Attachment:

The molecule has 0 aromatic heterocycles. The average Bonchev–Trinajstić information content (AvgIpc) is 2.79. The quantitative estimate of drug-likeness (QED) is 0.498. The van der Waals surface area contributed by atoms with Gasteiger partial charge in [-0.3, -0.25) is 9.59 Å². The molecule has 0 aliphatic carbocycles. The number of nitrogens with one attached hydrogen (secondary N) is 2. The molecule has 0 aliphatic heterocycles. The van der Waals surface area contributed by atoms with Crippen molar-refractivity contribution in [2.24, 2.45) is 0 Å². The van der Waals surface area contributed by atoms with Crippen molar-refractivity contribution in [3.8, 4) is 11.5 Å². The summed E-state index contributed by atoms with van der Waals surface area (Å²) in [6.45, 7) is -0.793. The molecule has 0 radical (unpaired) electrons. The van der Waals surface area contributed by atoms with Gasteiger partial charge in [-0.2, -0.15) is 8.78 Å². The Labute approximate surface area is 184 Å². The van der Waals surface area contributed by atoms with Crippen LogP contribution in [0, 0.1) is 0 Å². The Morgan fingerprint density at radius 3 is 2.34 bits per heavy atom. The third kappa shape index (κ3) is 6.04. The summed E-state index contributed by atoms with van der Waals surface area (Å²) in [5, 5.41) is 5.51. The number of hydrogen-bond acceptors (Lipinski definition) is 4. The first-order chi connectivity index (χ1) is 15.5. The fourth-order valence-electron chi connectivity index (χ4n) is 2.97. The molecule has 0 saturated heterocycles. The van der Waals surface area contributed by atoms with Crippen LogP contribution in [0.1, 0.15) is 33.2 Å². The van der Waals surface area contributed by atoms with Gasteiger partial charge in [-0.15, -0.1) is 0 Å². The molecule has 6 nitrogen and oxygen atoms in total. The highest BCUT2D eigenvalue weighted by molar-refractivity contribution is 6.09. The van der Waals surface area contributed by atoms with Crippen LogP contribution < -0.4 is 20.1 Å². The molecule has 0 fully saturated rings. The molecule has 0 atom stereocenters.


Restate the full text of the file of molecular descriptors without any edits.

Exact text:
The molecule has 0 aromatic heterocycles. The average Bonchev–Trinajstić information content (AvgIpc) is 2.79. The quantitative estimate of drug-likeness (QED) is 0.498. The van der Waals surface area contributed by atoms with Gasteiger partial charge in [-0.3, -0.25) is 9.59 Å². The molecule has 0 aliphatic carbocycles. The number of nitrogens with one attached hydrogen (secondary N) is 2. The molecule has 0 aliphatic heterocycles. The van der Waals surface area contributed by atoms with Crippen molar-refractivity contribution in [2.24, 2.45) is 0 Å². The van der Waals surface area contributed by atoms with Crippen molar-refractivity contribution in [3.8, 4) is 11.5 Å². The summed E-state index contributed by atoms with van der Waals surface area (Å²) in [6.45, 7) is -0.793. The molecule has 0 radical (unpaired) electrons. The van der Waals surface area contributed by atoms with Gasteiger partial charge in [-0.2, -0.15) is 8.78 Å². The Labute approximate surface area is 184 Å². The van der Waals surface area contributed by atoms with Crippen LogP contribution in [0, 0.1) is 0 Å². The Morgan fingerprint density at radius 3 is 2.34 bits per heavy atom. The third kappa shape index (κ3) is 6.04. The summed E-state index contributed by atoms with van der Waals surface area (Å²) in [5, 5.41) is 5.51. The number of hydrogen-bond acceptors (Lipinski definition) is 4. The first-order chi connectivity index (χ1) is 15.5. The fourth-order valence-electron chi connectivity index (χ4n) is 2.97. The molecule has 0 saturated heterocycles. The van der Waals surface area contributed by atoms with Crippen LogP contribution in [0.1, 0.15) is 33.2 Å². The van der Waals surface area contributed by atoms with Gasteiger partial charge in [-0.15, -0.1) is 0 Å². The molecule has 6 nitrogen and oxygen atoms in total. The highest BCUT2D eigenvalue weighted by molar-refractivity contribution is 6.09. The van der Waals surface area contributed by atoms with Crippen LogP contribution < -0.4 is 20.1 Å². The molecule has 0 fully saturated rings. The molecule has 0 atom stereocenters.